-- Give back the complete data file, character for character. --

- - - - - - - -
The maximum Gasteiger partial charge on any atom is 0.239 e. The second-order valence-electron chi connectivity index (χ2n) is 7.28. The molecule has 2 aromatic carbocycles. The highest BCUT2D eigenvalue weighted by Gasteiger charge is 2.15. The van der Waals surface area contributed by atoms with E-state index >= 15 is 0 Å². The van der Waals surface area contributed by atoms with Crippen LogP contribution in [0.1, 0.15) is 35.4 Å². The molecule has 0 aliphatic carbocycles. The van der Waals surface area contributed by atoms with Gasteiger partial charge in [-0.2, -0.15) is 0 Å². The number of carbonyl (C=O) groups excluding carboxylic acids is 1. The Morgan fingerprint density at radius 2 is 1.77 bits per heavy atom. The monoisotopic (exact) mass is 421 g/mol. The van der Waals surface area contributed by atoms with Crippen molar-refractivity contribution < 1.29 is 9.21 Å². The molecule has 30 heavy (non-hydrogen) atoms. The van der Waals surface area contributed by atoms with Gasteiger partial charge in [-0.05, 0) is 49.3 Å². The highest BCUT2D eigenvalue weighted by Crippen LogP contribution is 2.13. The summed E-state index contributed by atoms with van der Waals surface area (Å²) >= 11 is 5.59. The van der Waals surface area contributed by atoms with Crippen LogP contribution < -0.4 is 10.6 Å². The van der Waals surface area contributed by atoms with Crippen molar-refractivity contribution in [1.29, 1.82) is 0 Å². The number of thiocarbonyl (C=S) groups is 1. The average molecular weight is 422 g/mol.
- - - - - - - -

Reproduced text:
The maximum Gasteiger partial charge on any atom is 0.239 e. The second-order valence-electron chi connectivity index (χ2n) is 7.28. The molecule has 2 aromatic carbocycles. The highest BCUT2D eigenvalue weighted by Gasteiger charge is 2.15. The van der Waals surface area contributed by atoms with E-state index >= 15 is 0 Å². The van der Waals surface area contributed by atoms with Crippen LogP contribution in [0.1, 0.15) is 35.4 Å². The molecule has 0 aliphatic carbocycles. The van der Waals surface area contributed by atoms with Gasteiger partial charge in [-0.2, -0.15) is 0 Å². The number of carbonyl (C=O) groups excluding carboxylic acids is 1. The Morgan fingerprint density at radius 2 is 1.77 bits per heavy atom. The monoisotopic (exact) mass is 421 g/mol. The van der Waals surface area contributed by atoms with Crippen molar-refractivity contribution < 1.29 is 9.21 Å². The molecule has 30 heavy (non-hydrogen) atoms. The van der Waals surface area contributed by atoms with Gasteiger partial charge in [-0.05, 0) is 49.3 Å². The highest BCUT2D eigenvalue weighted by Crippen LogP contribution is 2.13. The summed E-state index contributed by atoms with van der Waals surface area (Å²) >= 11 is 5.59. The van der Waals surface area contributed by atoms with Crippen LogP contribution < -0.4 is 10.6 Å². The van der Waals surface area contributed by atoms with Crippen molar-refractivity contribution in [1.29, 1.82) is 0 Å². The number of thiocarbonyl (C=S) groups is 1. The average molecular weight is 422 g/mol.